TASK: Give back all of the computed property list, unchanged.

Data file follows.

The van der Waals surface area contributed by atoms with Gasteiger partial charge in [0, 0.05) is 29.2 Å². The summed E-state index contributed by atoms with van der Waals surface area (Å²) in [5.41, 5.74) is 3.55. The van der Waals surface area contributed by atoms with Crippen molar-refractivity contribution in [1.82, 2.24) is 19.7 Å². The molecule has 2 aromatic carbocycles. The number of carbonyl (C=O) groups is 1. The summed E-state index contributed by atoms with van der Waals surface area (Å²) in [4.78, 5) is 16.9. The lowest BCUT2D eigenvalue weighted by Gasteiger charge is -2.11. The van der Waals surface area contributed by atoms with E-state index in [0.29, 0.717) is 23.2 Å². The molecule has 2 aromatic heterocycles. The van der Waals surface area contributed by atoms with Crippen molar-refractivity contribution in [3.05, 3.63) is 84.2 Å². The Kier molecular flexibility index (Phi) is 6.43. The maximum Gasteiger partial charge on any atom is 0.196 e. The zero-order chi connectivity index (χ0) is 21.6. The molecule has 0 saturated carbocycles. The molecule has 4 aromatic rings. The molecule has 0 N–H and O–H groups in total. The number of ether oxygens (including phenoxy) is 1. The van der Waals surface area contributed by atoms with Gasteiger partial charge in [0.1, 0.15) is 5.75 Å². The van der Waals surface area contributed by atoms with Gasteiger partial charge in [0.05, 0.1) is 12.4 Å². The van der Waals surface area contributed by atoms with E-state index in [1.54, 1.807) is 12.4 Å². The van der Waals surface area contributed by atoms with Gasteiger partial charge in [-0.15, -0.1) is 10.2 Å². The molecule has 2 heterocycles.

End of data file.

The van der Waals surface area contributed by atoms with Gasteiger partial charge in [0, 0.05) is 29.2 Å². The summed E-state index contributed by atoms with van der Waals surface area (Å²) in [5.41, 5.74) is 3.55. The van der Waals surface area contributed by atoms with Crippen molar-refractivity contribution in [1.82, 2.24) is 19.7 Å². The molecule has 2 aromatic carbocycles. The number of carbonyl (C=O) groups is 1. The summed E-state index contributed by atoms with van der Waals surface area (Å²) in [4.78, 5) is 16.9. The lowest BCUT2D eigenvalue weighted by Gasteiger charge is -2.11. The van der Waals surface area contributed by atoms with E-state index in [0.29, 0.717) is 23.2 Å². The molecule has 2 aromatic heterocycles. The van der Waals surface area contributed by atoms with Crippen molar-refractivity contribution in [3.05, 3.63) is 84.2 Å². The Kier molecular flexibility index (Phi) is 6.43. The maximum Gasteiger partial charge on any atom is 0.196 e. The zero-order chi connectivity index (χ0) is 21.6. The molecule has 0 saturated carbocycles. The molecule has 4 aromatic rings. The molecule has 0 N–H and O–H groups in total. The number of ether oxygens (including phenoxy) is 1. The van der Waals surface area contributed by atoms with Gasteiger partial charge in [0.1, 0.15) is 5.75 Å². The van der Waals surface area contributed by atoms with Gasteiger partial charge in [0.05, 0.1) is 12.4 Å². The van der Waals surface area contributed by atoms with E-state index in [1.54, 1.807) is 12.4 Å². The van der Waals surface area contributed by atoms with Gasteiger partial charge in [-0.15, -0.1) is 10.2 Å². The molecule has 2 heterocycles.